The Covid-19 crisis made life even harder for communities up and down the country with thousands of people made redundant or placed on furlough resulting in loss of income, increase in living costs and businesses closing. Now, with soaring energy prices, increases in tax and national insurance and a cost-of-living crisis, Jacqui Scott, CEO of Hampshire & Isle of Wight Community Foundation, warns that residents already struggling in the region will need more support to make ends meet.
In its annual review, which is due to be published next month, HIWCF reports on its Covid-19 response and describes the pressure that the voluntary sector is under.
“Working so closely with hundreds of charities and voluntary groups across Hampshire and the Isle of Wight means we get a bird’s eye view of the challenges people are facing across our region” says Jacqui, “For example, we see the rise in the cost of food and provisions directly reflected in increased reliance of local food banks and pantries”.
Portsmouth Foodbank, which received an £8,000 grant from the National Emergency Trust Fund managed by HIWCF in 2020, has seen a 14% rise in foodbank use since April 2021. Sam Hanson, Foodbank Manager said: “We have seen countless clients come through our doors saying they never thought they would end up relying on a foodbank, and that many have to make the tough choice between putting their heating on or feeding their family. This is a choice no one in the UK should have to make”.
For a growing number of people, not just the unemployed or those working in the ‘gig economy’, life is becoming even harder. Eighty-one areas in Hampshire and the Isle of Wight fall into the 20% most deprived areas in the country and a report by the Institute for Public Policy Research found that rates of ‘working poverty’ hit a new high in the UK of 17% – approaching one in five – before the pandemic took hold in 2020, up 13% from 20 years earlier. For households with two full-time workers, the chance of being pulled into poverty has almost tripled.
Jacqui continues: “Escaping low income, social exclusion and experiences of deprivation can also be more difficult for those in rural areas where people can struggle to access the support services they may need. Added to this, the people who rely on help from community groups are increasingly presenting with more complex needs than those in which a charity or voluntary organisation may specialise – so for example tackling barriers to unemployment often requires a holistic view, as clients may be young people from difficult backgrounds or have additional support needs; counselling services and support for young people with autism spectrum issues report that young people facing gender or sexuality issues may need additional support, and they are often also struggling with poverty or unemployment at home too.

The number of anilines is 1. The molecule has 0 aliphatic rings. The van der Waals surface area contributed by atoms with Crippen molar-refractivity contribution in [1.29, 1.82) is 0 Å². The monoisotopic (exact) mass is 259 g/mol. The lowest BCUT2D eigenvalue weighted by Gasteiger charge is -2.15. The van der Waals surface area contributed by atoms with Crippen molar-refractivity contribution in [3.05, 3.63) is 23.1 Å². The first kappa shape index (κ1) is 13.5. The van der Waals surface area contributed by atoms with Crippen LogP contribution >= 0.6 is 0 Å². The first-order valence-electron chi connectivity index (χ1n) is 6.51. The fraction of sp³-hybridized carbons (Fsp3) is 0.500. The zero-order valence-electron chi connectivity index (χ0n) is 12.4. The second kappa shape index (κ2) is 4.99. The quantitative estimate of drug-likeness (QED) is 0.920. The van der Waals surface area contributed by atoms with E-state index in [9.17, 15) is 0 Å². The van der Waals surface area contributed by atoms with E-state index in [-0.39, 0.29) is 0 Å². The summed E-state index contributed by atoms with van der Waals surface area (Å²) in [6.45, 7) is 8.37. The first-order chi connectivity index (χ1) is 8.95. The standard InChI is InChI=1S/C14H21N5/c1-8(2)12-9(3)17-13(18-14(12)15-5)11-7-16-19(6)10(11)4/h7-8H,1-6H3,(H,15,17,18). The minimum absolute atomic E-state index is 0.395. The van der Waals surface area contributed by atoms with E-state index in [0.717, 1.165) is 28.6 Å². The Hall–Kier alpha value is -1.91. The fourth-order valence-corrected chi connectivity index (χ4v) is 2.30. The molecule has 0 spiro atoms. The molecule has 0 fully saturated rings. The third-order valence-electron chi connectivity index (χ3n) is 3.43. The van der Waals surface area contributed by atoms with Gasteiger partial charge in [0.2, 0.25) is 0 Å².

“Many people turning to their local community groups for help may be asking for support simply to put food on their table but can often be dealing with other complex issues. And that’s why the work of HIWCF and all the charitable and voluntary organisations we support is so crucial – they literally offer a lifeline to individuals and communities every single day and are constantly looking to learn and adapt to support the communities in which they work.
“As a region, we’re facing fuel and energy crises like we haven’t seen in decades – and this is resulting in serious financial difficulty for many people and communities. People find themselves in the difficult situation of choosing to either keep warm or buy food. That’s why our Endowment funds are so important, they enable us to keep helping the most vulnerable across Hampshire and the Island.
“There is no doubt that there are huge challenges ahead, and people in our local communities will need our help and that of our local charitable bodies more than ever. If you’re a local business or an individual with the means and desire to support your local community, we urge you to get in touch and find out about partnering with HIWCF”.
Interested parties are encouraged to contact HIWCF at email@example.com or call 01962 798700.